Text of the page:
Graduated from University with the two technical degrees (mechanical engineering and computer science). I am one course away from completing my film degree - I require a second year course of Film and German Culture 2. Yeah, you try to find something like that outside of UoWaterloo. Submitted my resume around to a few places and ended up going to Indianapolis for a job in the game industry. I decided to go there because it was the first reasonable offer I got in three months after graduating. I really had not targeted the game industry, but everything worked out well.

I ended up working at that first job for a little more than a year after which I ended up moving back home, and looking for a job for almost eight months. Lucky for me, I had very understanding parents. One way that helped to pass the time was some rather extensive playing of Everquest at the time. I have to admit that I quite enjoyed this particular interlude in my life. My parents had already arranged to take the winter off somewhere and I had the entire house to myself. My mom being the caring person she was, had stocked the kitchen with enough food that I pretty much never had to even go out to get anything - life was good. I would work on my hobby engine project, look for jobs and play Everquest - watch some TV. In all, it was the good life <sigh>.

Finally, found an awesome job and moved to Dallas to work as a Simulation Engineer for another game company. I loved that job, and still remember the company with a lot of good memories. I will almost always see it as one of the best experience of my life, and best places to work. But in the end, I felt there was not enough room to grow and that I had learned as much as I could within the area of physics. After three years in Dallas, I then moved to Irvine, CA (souther California, just south of LA). There were a lot of ups and downs at that job, some great experiences and some even better people. I came on board to work as a physics programmer for a new engine team - but that was not coming together at the time. I was moved to help the team working on NWN2 to ship it - 8 months of life later, I woke up and found that we had shipped it (yes, that is what finishing extreme crunch is really like - you stop and wonder what happened to those months). I have memories of being woken up by owners of the company to come in on weekends to get release candidates to work. It was "interesting" times. Yeah, that Chinese proverb really can be a curse. Anyway, moved form there to work on the technical development team for the Aliens RPG project. Here we did have the team to make a new engine for the company. There were some issues along the way, people who should have taken a break after the burn out pace on NWN2 that didn't and were not ready for normal development. Eventually, after some really bad crunch on my side and a daily dose of these awesome Vietnamese subs from the lead technical artist on the project, we got the first prototype done for the publisher (SEGA). They loved it. And I had made my first from scratch professional engine. I really should have had a drink that day but there was too much work to do to really bring the engine to a "usable" state". Spent a lot of time working with a few solid people that I am proud to have worked with - and we continued to develop the engine and tools.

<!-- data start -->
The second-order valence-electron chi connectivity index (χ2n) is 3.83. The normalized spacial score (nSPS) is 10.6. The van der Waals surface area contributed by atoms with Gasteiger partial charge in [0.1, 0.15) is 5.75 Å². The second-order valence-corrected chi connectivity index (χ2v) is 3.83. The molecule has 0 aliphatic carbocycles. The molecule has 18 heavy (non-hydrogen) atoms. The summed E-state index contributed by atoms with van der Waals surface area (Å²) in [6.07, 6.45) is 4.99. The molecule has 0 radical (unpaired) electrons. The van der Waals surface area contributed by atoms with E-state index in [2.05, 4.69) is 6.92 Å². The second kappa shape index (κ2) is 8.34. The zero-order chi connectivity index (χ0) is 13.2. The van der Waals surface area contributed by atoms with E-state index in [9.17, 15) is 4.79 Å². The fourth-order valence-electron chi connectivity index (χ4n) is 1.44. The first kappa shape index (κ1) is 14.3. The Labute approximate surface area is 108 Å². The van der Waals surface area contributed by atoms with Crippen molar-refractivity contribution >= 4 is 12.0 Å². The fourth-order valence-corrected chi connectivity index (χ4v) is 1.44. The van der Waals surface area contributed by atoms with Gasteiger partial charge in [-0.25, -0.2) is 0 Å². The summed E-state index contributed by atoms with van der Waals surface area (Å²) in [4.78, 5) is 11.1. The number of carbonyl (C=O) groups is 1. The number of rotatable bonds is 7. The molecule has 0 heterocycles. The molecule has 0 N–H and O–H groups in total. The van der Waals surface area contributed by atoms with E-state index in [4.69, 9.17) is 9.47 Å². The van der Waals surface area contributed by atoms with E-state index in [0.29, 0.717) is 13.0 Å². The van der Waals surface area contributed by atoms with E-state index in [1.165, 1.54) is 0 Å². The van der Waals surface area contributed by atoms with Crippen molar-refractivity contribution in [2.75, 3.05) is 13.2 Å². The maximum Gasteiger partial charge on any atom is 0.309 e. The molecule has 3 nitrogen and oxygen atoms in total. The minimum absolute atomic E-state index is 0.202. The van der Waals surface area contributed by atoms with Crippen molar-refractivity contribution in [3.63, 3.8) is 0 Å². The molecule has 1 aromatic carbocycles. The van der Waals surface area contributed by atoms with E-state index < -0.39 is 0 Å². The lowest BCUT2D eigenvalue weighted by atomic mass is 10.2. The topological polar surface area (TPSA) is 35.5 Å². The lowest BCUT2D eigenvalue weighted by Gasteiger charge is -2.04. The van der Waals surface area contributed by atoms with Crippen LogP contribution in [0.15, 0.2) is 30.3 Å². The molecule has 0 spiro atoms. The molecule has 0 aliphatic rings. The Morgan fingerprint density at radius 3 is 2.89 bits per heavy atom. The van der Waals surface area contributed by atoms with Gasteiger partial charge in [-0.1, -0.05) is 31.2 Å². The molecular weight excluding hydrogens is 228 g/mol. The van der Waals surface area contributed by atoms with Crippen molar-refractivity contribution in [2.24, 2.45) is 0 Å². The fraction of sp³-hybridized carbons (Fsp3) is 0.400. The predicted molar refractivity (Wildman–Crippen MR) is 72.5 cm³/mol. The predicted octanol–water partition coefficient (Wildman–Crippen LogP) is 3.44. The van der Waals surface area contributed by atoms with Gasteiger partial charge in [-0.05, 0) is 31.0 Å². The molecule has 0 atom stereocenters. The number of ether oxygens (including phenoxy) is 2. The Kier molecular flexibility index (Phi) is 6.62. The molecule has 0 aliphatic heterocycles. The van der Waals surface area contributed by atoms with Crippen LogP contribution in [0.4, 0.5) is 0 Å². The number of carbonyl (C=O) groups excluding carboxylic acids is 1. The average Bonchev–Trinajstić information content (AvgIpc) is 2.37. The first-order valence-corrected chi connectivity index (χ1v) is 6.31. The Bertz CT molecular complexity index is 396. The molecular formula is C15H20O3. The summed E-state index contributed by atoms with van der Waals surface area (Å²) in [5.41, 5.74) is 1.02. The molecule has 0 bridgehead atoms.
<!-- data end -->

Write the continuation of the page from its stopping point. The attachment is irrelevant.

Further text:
After that job I moved to Seattle and worked with Microsoft to push the Kinect Adventures game out the door. And there is where I am now.